A lot of dental schools have group models to facilitate patient care when individual students are out on rotations. We’ve had this [at the University of Michigan] for decades now. Harvard too.

Coming at the question from the other end, what benefits does the group-practice model offer patients over the traditional solo model?

You know, I’ve written some papers about how good a group practice can be, but I must tell you: My dog is sick and old, and to have a vet with a solo private practice is really refreshing. She knows my name, she knows my new baby’s name, she knows my wife’s name. There is something very special about a solo practice.

But with a group practice, there’s more purchasing power — you can buy the newest technology. There’s also broadened hours of operation. If there are 10 or 20 dentists [in a single practice], you can basically work till 9 P.M. every night. Someone just has to stay there once a month, and suddenly your practice is open from 7 A.M. to 9 P.M. five days a week. So there are tremendous things you can offer your patients in a group practice; they’re just different from the great things a solo practice can offer.

In 2016, you wrote an opinion piece for the Journal of the Michigan Dental Association in which you argue that corporate group practices lower prices for patients, too. What’s the primary reason for that?

Smaller solo practices cannot possibly negotiate with larger insurers, and the trend we’ve seen in medicine is that hospitals have collaborated and formed business partnerships or mergers, thereby increasing the number of physicians they have and giving them more strength when they’re negotiating with the insurer. Dentists are just absolutely incapable of doing that — except larger corporate [group practices], because they get better reimbursement rates and potentially offer much lower prices to patients.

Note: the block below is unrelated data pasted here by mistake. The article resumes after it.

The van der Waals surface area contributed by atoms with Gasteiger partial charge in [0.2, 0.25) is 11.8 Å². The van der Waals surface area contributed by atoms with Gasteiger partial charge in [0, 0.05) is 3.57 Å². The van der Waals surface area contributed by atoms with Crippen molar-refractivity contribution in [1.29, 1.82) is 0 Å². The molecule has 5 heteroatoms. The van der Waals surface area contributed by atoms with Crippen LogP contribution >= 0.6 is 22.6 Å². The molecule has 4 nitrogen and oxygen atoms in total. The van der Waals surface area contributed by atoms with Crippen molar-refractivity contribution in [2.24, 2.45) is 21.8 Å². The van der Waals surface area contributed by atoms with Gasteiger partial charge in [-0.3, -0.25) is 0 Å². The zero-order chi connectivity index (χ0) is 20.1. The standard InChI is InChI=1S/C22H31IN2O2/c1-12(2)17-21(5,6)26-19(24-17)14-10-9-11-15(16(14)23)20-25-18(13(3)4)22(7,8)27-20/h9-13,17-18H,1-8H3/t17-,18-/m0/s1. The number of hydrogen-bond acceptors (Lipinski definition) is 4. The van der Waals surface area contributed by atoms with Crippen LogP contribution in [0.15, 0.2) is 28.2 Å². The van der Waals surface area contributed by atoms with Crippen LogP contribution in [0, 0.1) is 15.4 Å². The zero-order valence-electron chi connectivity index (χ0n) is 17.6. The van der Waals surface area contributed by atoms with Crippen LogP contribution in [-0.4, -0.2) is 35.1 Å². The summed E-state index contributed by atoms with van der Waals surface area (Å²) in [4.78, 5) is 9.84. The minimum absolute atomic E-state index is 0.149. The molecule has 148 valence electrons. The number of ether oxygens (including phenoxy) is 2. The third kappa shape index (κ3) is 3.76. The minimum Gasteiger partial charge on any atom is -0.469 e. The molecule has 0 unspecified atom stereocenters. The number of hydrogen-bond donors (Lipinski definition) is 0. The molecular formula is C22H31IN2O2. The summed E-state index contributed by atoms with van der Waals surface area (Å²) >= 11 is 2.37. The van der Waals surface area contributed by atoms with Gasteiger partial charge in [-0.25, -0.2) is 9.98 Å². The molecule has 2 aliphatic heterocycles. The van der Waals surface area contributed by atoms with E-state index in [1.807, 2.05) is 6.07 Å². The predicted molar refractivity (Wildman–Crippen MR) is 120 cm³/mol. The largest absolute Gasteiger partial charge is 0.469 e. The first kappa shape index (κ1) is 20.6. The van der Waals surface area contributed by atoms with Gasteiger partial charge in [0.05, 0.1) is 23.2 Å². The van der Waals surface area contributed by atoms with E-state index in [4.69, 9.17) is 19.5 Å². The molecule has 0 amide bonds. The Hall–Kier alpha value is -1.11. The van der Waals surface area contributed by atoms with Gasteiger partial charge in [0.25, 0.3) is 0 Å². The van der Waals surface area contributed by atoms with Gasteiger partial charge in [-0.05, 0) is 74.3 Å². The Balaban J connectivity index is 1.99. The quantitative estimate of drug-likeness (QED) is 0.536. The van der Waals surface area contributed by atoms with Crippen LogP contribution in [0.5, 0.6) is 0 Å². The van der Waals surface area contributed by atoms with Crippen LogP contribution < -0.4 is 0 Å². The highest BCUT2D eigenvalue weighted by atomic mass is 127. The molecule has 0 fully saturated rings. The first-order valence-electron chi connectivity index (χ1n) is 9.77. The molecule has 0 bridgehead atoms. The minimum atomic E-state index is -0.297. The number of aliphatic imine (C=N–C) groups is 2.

Are there other benefits that work to tilt the scale in the direction of the corporate model?

They can probably negotiate better deals. When they purchase dental chairs, for instance, they’re going to be buying 30 chairs, not one or two, so they can get a better deal per chair — simple economies of scale. So they can certainly reduce their costs.

The difference is they might have higher costs if they have a layer of administration that solo practices won’t have. But those in dental administration can then look at patient satisfaction, quality improvement, error rate and things like this that dentists would have to do in the evening.

Will the solo-practice model erode completely, do you think, or will it merely change?

I don’t think the solo practice will die, because as I said, I love going to my vet. If we look at [other areas of] medicine, they’re five to 10 years ahead of us in terms of pressures like student debt. Somewhere around 30 percent [of physicians] are still in solo practice, and the rest are in the group model. Dentistry is currently closer to 60 percent in solo practice, so while there seems to be a movement toward that 30 percent, I don’t think it will ever die completely. People value the fact that they can see the same dentist, even if that means waiting a week.